The College of Design is pleased to announce the opening of the Eicher Dress and Fashion Library, which honors Regents Professor Emerita Joanne B. Eicher.
Dr. Joanne Eicher’s affinity for books began as a child, borrowing the local library’s daily limit of three books, then returning them the next day for another three. She grew up surrounded by the large library of her father, a Lutheran minister who was also pursuing a social science graduate degree as well as the family and fashion magazines of her mother. Her passion for books and magazines continued into graduate school, adding to professional reading, a love for fiction, autobiographies (especially women’s), and travel accounts.
After receiving a BA (1952) with a minor in textiles and clothing, Eicher earned an MA (1957) and PhD (1959) in sociology and anthropology from Michigan State University (MSU). She loved graduate school reading assignments and writing papers. Her first faculty position was at Boston University (1957). She returned as faculty to MSU in 1961 and was recruited in 1977 to the University of Minnesota (UMN). At both institutions, she developed her scholarly pursuit of clothing, textiles, and human behavior through research and teaching. At UMN, she became Department Head and Goldstein Museum Director, and in 1995 the University of Minnesota gave her the highest distinction of Regents Professor.
The library contains a wide range of books focused on International and Western dress and fashion. Included are works inspired by Eicher’s time in Nigeria where she lived with her young family in 1963–66. Eicher’s research on the cultural aspects of dress resulted in two African Dress bibliographies in 1969 and 1985, and Nigerian Handcrafted Textiles in 1976. A 1966 visit to the Niger Delta, home of the Kalabari people, prompted her to research their dress and textile practices based on their history and global trade. Dr. Tonye V. Erekosima, a Kalabari scholar, and Eicher wrote on “cultural authentication,” (the process of adapting “borrowed” artifacts, such as their special cut-thread cloth [pelete bite] made from Indian madras). She also researched Kalabari male and female dress, funerals, and other rituals. Eicher encouraged her graduate students to investigate sources of imported coral jewelry, madras, and velvet that the Kalabari used.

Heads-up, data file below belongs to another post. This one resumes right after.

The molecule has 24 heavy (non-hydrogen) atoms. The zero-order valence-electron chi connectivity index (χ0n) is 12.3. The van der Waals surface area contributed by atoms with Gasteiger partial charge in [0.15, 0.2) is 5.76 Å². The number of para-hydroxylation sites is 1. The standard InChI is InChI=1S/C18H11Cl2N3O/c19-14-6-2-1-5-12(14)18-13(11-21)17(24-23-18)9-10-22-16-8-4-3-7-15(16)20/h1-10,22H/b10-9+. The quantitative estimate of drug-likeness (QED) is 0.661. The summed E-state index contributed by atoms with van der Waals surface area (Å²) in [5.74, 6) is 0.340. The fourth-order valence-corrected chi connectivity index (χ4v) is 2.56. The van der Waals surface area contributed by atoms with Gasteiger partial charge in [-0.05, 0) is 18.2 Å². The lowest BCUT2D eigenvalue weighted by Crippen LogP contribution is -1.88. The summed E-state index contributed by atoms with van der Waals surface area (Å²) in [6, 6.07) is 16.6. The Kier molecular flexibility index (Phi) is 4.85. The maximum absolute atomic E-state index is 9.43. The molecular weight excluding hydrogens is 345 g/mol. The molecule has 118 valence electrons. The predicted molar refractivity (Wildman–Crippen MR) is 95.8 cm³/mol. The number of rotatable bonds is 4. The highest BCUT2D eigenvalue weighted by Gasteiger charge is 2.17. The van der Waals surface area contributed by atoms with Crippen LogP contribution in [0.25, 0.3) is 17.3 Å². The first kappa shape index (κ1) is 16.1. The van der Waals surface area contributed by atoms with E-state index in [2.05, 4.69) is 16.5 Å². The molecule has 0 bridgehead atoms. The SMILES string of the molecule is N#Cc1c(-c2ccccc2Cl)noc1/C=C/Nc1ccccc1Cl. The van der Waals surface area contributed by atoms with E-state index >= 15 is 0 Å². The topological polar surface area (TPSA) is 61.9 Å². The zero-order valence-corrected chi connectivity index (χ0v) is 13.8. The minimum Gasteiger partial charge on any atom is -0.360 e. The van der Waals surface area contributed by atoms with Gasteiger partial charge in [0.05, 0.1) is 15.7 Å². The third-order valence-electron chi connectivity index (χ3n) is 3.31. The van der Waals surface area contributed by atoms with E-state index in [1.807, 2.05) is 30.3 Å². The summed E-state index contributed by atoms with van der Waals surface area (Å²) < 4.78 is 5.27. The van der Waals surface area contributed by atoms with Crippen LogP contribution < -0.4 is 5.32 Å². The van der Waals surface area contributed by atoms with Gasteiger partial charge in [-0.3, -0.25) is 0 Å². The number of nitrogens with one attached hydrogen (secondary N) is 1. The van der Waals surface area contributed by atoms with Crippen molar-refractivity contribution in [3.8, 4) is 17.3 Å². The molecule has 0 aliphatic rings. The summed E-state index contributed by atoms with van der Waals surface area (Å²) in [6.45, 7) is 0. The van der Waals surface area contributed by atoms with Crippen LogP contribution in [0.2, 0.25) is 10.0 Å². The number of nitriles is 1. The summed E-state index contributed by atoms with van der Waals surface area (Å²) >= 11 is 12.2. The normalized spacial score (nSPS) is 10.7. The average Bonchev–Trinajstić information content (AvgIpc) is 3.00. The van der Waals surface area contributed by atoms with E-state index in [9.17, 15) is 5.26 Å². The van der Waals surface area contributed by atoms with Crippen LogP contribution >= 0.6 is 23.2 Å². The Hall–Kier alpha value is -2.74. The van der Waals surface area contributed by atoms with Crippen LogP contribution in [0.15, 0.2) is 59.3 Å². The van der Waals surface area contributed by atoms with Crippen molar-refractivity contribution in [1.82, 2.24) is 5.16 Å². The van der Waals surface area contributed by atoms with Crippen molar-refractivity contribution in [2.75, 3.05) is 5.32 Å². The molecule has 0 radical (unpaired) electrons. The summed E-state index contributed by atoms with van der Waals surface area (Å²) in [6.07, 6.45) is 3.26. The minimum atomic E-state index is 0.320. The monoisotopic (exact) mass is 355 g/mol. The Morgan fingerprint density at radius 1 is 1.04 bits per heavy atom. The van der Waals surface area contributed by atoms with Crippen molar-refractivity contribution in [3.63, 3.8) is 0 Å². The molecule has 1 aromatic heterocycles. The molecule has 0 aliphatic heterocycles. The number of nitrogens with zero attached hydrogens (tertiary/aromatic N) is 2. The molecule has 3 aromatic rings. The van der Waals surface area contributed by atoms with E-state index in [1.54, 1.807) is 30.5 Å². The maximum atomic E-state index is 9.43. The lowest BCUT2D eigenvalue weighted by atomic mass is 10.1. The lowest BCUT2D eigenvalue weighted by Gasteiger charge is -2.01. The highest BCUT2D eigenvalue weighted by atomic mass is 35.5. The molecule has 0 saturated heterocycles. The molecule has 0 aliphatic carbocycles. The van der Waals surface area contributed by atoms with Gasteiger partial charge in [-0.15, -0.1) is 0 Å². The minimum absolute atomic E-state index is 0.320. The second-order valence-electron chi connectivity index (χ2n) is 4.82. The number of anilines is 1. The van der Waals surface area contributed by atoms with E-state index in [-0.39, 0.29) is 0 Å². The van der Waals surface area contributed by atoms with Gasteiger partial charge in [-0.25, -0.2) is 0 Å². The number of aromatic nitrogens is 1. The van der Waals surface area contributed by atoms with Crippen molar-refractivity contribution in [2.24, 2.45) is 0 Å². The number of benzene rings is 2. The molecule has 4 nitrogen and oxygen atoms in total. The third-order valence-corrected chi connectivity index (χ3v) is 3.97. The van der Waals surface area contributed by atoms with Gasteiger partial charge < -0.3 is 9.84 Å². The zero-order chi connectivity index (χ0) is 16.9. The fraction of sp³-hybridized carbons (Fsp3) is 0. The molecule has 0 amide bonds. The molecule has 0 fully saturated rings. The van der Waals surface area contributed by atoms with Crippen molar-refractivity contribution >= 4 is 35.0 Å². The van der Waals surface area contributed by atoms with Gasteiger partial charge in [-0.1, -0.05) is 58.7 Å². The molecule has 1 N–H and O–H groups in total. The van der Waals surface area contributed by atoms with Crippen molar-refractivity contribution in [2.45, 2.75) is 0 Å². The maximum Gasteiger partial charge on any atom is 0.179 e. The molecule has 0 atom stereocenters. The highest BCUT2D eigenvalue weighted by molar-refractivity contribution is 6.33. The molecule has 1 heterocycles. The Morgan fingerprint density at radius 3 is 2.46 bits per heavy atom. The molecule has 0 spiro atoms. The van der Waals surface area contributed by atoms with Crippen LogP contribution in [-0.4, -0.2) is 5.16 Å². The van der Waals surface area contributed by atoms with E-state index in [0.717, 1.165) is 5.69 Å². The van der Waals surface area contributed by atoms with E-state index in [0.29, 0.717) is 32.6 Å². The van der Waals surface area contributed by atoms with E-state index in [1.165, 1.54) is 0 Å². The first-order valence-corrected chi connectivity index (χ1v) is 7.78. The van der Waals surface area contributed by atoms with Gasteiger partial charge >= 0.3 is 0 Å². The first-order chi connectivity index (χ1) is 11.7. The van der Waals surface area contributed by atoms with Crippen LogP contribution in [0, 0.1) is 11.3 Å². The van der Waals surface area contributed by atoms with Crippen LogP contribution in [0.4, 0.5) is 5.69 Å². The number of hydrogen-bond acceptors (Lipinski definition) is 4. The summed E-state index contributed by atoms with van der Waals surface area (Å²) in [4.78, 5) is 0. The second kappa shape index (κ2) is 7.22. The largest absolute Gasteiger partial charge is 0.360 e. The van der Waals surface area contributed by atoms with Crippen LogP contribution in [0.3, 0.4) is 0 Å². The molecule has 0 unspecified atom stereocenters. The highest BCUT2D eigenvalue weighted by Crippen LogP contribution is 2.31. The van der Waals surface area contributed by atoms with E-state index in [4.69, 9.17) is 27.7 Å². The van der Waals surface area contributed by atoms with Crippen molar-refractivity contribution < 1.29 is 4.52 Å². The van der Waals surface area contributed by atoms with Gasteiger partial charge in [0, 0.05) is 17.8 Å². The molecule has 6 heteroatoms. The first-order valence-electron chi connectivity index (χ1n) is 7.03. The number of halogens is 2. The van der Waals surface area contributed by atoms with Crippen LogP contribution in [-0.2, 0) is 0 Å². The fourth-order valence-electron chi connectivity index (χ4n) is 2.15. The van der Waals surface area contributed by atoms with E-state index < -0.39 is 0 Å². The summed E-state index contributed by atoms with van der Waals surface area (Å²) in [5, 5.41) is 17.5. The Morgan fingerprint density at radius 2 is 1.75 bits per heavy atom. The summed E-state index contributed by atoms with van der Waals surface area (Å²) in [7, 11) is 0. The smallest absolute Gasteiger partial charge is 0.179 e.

The collection also houses the Eicher co-edited Dress, Adornment, and the Social Order (1965), co-authored The Visible Self in 1973 (revised 2000, 2008, 2014), and co-edited Dress and Identity in 1995. Eicher’s other books include Fashion Foundations: Early Writings on Dress in 2003; Mother, Daughter, Sister, Bride: Rituals of Womanhood for National Geographic in 2005, and The Anthropology of Dress and Fashion: A Reader in 2019.
Eicher’s membership in various professional organizations (ITAA, CSA, TSA, AAA, ASA) shows her eclectic interests which are reflected in the collection. For a 1987 sabbatical, she affiliated with the Center for Cross-cultural Research on Women (CCCRW) at the University of Oxford in England. Following that, she participated in CCCRW workshops on dress and gender, dress and ethnicity, and beads and beadmakers, leading to books on those topics respectively in 1992, 1995, and 1998. Eicher became editor of two book series: Dress, Body, Culture (1994-) and Dress and Fashion Research (2013-) also Editor-in-Chief of the ten-volume Berg Encyclopedia of Dress and Fashion in 2010 that continues online. Her cultural research and teaching on dress resulted in invitations to lecture and present papers in the US, Europe, Australia, New Zealand, China, Korea, India, Egypt, Ethiopia, Senegal, Ghana, Cote d’Ivoire, Mali, and Nigeria.
The Eicher Dress and Fashion Library is open weekdays 7:45–4:00 PM. Stop by McNeal Hall, Room 240 to request the lockbox code. The library operates on the honor system. Please respect the user expectations posted in the library.
This article was written by DHA Executive Secretary Kathy Guiney, Professor Elizabeth (Missy) Bye, and Regents Professor Emerita Joanne Eicher.